Are You Eligible to Receive Workers’ Compensation Benefits?
If you have been injured or contracted an illness on the job, you may be eligible to receive workers’ compensation benefits after filing a worker’s compensation claim. Workers’ compensation is an insurance program required by state law that provides payment to employees who have suffered work-related injuries or contracted work-related illnesses. Eligible employees can receive compensation for lost work and medical bills, regardless of who was at fault, and in return employees forfeit the right to sue their employers for the illness or injury (with a few exceptions). Continue reading to learn more about eligibility requirements for workers’ compensation benefits.
To learn more about our workers’ compensation legal services in Miami, Florida call (800) 223-1866.
According to NOLO, there are usually three basic eligibility requirements for workers’ compensation benefits: (1) the person or company you were working for must carry workers’ compensation insurance or be legally required to do so, (2) you must be an employee of that person or company, and (3) your injury or illness must be work-related.
For the first requirement, you must verify that your employer or company has workers’ compensation insurance or is legally required to do so because not all employers are required to provide workers’ compensation coverage and state laws vary.
For the second requirement, be aware that not all workers are employees when it comes to workers’ compensation eligibility, according to NOLO. “For instance, independent contractors are not employees and are not entitled to workers’ compensation benefits. Examples of independent contractors might include freelance writers or computer consultants. Many employers misclassify workers as independent contractors when they are really employees, however,” according to NOLO. Additionally, volunteers are not employees and are not entitled to workers’ compensation benefits, although there are exceptions to this rule.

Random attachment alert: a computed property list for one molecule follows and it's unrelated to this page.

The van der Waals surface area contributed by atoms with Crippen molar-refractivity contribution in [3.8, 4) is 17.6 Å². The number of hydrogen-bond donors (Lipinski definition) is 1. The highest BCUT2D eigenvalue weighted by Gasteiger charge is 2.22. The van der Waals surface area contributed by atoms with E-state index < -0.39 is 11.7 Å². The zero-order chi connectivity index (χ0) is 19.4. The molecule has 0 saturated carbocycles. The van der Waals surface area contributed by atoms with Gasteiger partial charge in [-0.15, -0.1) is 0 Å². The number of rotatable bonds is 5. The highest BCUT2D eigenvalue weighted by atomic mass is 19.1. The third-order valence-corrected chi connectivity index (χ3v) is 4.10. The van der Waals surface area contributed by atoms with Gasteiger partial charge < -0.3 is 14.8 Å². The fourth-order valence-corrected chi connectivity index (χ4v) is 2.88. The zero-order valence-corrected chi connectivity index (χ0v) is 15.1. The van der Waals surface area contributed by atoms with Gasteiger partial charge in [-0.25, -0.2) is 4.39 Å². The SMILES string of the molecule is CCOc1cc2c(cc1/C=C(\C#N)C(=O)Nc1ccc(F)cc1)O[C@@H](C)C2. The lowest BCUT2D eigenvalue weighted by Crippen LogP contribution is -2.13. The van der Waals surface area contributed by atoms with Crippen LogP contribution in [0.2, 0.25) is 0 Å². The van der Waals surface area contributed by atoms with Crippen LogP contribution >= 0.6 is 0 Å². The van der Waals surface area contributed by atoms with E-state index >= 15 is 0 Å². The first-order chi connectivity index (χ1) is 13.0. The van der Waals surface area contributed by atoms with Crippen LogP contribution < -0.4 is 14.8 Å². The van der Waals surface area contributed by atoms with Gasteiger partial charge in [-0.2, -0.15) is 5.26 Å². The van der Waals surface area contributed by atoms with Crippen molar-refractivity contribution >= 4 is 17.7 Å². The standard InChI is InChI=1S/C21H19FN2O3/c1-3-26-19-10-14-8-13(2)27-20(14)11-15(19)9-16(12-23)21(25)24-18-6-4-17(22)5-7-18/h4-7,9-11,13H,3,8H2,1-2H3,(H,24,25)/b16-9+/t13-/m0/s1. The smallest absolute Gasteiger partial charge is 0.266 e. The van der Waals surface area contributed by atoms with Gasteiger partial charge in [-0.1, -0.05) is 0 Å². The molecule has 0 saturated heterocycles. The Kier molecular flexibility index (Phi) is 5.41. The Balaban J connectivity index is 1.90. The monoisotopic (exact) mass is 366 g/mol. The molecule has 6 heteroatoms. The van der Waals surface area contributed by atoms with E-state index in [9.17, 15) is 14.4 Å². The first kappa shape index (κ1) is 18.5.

For the third requirement, according to NOLO, “Generally speaking, if you were doing something for the benefit of your employer and were injured or became ill as a result, then it’s work-related. For example, if you hurt your back while loading boxes as part of your warehouse job, develop carpal tunnel syndrome as a result of typing on the job, or become ill due to exposure to hazardous chemicals at the work site, your injuries are clearly work-related.” However, it may be difficult to determine whether the issue was directly work-related, and you may want to consult the professional help of a law firm to help you determine if you meet this requirement.
In addition to these requirements, there are special rules for domestic workers, agricultural and farm workers, leased or loaned workers, casual or seasonal workers, and undocumented workers.
According to the Bureau of Labor Statistics, in 2009 there were 3.3 million reported cases of nonfatal workplace injuries and illnesses. If you have been injured or acquired an illness on the job, contact the Workers’ Compensation Center today (800) 223-1866. South Florida workers compensation and injury attorney Evan Hoffman and his fellow attorneys provide services to residents of South Florida, including residents of Miami, Fort Lauderdale, and West Palm Beach.
Evan A. Hoffman
Mr. Hoffman’s philosophy is "our knowledge and experience is your best defense." He has been a featured author on criminal law issues such as driving under the influence, domestic violence and illegal searches.Read More